Great Ideas | The co-working concept is coming to Patchogue


Bill Swiatkowski in the lounge area at the future Leadspace Patchogue. (Michael White)

You can read “How to Succeed in Business” books all you want, but most entrepreneurs and small business owners will tell you long-term success means getting a lot of help early.

That help typically comes in the form of other small shops looking for mutually beneficial relationships.

Of course, cheap rent helps too.

A startup called LeadSpace Patchogue will be providing both — cheap rent and networking opportunities — for local startups through a concept popular in urban areas known as co-working.

The first installment of LeadSpace New York is already well underway at 475 East Main Street in East Patchogue, not too far from the downtown area. 

The space is large enough for about 20 desks, as well as a conference table and commons/lounge area for coffee and water, said LeadSpace New York founder William Swiatkowski.

Call or visit for more information and/or to apply for space.

“The co-working model has been around for a few years already, mostly in major cities and technology communities,” Swiatkowski said. “What has been completely overlooked is the local business and suburban entrepreneur, and what their needs are to get started.”

Swiatkowski, who lives in Rocky Point and is a Westhampton native, has been in the signage and graphic design fields for most of his adult life, presently as a consultant. He’s currently working on large building projects in New York City and Miami, among others.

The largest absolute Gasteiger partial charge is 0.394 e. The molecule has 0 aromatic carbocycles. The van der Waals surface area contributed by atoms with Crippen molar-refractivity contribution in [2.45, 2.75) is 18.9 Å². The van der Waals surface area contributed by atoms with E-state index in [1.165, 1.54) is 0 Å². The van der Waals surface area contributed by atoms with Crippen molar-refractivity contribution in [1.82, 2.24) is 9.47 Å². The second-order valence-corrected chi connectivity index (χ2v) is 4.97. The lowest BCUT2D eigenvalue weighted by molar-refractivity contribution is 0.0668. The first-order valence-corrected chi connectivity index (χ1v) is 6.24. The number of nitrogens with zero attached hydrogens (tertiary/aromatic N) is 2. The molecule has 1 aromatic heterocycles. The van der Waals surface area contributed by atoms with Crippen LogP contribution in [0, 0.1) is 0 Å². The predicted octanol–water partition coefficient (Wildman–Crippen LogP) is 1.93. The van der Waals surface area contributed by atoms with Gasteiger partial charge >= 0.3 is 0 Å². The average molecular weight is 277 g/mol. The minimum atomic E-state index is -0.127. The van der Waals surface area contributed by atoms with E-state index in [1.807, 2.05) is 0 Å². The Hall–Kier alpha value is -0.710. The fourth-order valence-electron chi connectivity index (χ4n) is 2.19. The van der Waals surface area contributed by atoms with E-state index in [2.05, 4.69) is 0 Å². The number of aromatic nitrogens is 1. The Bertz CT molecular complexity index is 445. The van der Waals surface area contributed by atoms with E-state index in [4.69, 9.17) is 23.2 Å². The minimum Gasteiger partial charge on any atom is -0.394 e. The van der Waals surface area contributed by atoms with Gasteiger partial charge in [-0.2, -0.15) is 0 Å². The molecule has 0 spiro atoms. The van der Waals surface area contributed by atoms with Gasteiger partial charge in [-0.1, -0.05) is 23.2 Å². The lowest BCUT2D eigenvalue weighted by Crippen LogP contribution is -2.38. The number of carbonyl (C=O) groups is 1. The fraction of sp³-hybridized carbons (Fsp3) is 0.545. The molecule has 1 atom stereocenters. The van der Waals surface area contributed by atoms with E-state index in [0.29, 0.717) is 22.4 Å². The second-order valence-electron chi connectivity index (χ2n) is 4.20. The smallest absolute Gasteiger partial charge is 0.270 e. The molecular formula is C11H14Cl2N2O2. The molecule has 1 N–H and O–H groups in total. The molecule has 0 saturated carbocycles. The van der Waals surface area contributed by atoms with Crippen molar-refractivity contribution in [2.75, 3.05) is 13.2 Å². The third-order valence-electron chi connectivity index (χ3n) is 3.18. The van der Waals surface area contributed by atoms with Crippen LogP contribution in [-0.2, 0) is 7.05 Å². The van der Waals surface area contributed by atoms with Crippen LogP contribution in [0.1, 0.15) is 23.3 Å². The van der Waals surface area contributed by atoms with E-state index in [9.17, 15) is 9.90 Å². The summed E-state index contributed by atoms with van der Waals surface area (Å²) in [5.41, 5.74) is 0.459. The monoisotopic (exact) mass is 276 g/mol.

His idea for LeadSpace arose out of what he perceived to be a real need at the local level. He’s also developed a passion over the years for helping friends and others get started in business.

“I love this model because it helps people free themselves from their jobs to start their dream business, or any type of business,” he said. “I think that’s a tremendous give-back at the local level, because you’re not only supporting a business but you’re helping the local economy grow as well. It’s a tremendous boost.”

Through LeadSpace, members/renters won’t just get the benefit of working away from their homes and alongside other creative people. They’ll also have easy access to professional services.

“I want to create such a mix here so that, for people who want to join the community, there’s lawyers available for whatever their needs are,” he said. “Or there’s a marketing team, or teams of people from all different industries on hand to help one business get going.”

To that end, the desks at LeadSpace might not just be taken up by small startups. Even existing companies looking for a satellite location — and/or some proximity to local, emerging businesses — might take spaces in Patchogue. 

Outside companies will also be invited in for free workshops.

The suite on the second floor at 475 East Main is only the beginning, Swiatkowski said. He’s already in talks to lease a larger suite elsewhere in the building for Leadspace businesses that outgrow the one-desk model.

“The new suite will have private offices. We will be looking to start renovations there within the next month and a half,” he said, adding that one of his goals is to expand an ever-growing LeadSpace business community across Long Island.

“We’ll always be able to find ways of working together and growing, and making more money and more people happy,” he said. “That’s the ultimate goal of what we’re looking to do.”

Swiatkowski said getting the ball rolling in Patchogue was a no-brainer.

“It’s growing,” he said. “There’s so much potential here now with the revitalization and everything that’s coming downtown and to Route 112. I think LeadSpace can play a huge role in helping current business owners stay educated by interacting and offering up various services to help them.”

To be sure, his dream for all these fledgling companies is that they outgrow LeadSpace.

“Then, hopefully we can help fill some of the empty buildings on Main Street,” he said.

Photo: Bill Swiatkowski in the lounge area at Leadspace Patchogue. (Credit: Michael White)